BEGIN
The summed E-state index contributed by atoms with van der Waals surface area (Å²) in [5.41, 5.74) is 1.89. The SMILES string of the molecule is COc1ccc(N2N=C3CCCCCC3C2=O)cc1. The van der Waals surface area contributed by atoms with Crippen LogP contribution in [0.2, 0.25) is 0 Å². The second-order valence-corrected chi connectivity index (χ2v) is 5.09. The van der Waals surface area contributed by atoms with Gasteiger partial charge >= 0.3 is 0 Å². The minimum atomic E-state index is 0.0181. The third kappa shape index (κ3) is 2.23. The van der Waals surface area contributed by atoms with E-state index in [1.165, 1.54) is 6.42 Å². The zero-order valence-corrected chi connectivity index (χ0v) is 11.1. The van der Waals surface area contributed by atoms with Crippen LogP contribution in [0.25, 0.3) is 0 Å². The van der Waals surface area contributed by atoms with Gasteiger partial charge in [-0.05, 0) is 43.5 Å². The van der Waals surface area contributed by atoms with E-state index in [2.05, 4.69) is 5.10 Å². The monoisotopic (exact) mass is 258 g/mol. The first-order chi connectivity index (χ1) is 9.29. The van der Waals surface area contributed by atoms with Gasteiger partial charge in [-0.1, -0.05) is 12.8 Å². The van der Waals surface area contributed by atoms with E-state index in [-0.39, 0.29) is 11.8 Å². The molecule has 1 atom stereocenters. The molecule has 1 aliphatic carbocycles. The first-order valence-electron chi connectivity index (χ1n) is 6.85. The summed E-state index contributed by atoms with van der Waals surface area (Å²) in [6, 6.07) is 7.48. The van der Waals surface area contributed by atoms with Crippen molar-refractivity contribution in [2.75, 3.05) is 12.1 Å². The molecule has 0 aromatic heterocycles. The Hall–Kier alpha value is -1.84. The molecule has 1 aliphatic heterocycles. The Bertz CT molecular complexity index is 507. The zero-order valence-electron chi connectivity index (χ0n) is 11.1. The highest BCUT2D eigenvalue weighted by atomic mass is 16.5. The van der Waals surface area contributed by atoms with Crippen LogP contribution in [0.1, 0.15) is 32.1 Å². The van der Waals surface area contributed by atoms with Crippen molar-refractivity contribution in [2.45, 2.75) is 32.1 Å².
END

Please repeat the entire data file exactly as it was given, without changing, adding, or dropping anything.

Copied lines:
The summed E-state index contributed by atoms with van der Waals surface area (Å²) in [5.41, 5.74) is 1.89. The SMILES string of the molecule is COc1ccc(N2N=C3CCCCCC3C2=O)cc1. The van der Waals surface area contributed by atoms with Crippen LogP contribution in [0.2, 0.25) is 0 Å². The second-order valence-corrected chi connectivity index (χ2v) is 5.09. The van der Waals surface area contributed by atoms with Gasteiger partial charge >= 0.3 is 0 Å². The minimum atomic E-state index is 0.0181. The third kappa shape index (κ3) is 2.23. The van der Waals surface area contributed by atoms with E-state index in [1.165, 1.54) is 6.42 Å². The zero-order valence-corrected chi connectivity index (χ0v) is 11.1. The van der Waals surface area contributed by atoms with Crippen LogP contribution in [0.25, 0.3) is 0 Å². The van der Waals surface area contributed by atoms with Gasteiger partial charge in [-0.05, 0) is 43.5 Å². The van der Waals surface area contributed by atoms with E-state index in [2.05, 4.69) is 5.10 Å². The monoisotopic (exact) mass is 258 g/mol. The first-order chi connectivity index (χ1) is 9.29. The van der Waals surface area contributed by atoms with Gasteiger partial charge in [-0.1, -0.05) is 12.8 Å². The van der Waals surface area contributed by atoms with E-state index in [-0.39, 0.29) is 11.8 Å². The molecule has 1 atom stereocenters. The molecule has 1 aliphatic carbocycles. The first-order valence-electron chi connectivity index (χ1n) is 6.85. The summed E-state index contributed by atoms with van der Waals surface area (Å²) in [6, 6.07) is 7.48. The van der Waals surface area contributed by atoms with Crippen molar-refractivity contribution in [2.75, 3.05) is 12.1 Å². The molecule has 0 aromatic heterocycles. The Hall–Kier alpha value is -1.84. The molecule has 1 aliphatic heterocycles. The Bertz CT molecular complexity index is 507. The zero-order valence-electron chi connectivity index (χ0n) is 11.1. The highest BCUT2D eigenvalue weighted by atomic mass is 16.5. The van der Waals surface area contributed by atoms with Crippen LogP contribution in [0.1, 0.15) is 32.1 Å². The van der Waals surface area contributed by atoms with Crippen molar-refractivity contribution in [2.45, 2.75) is 32.1 Å².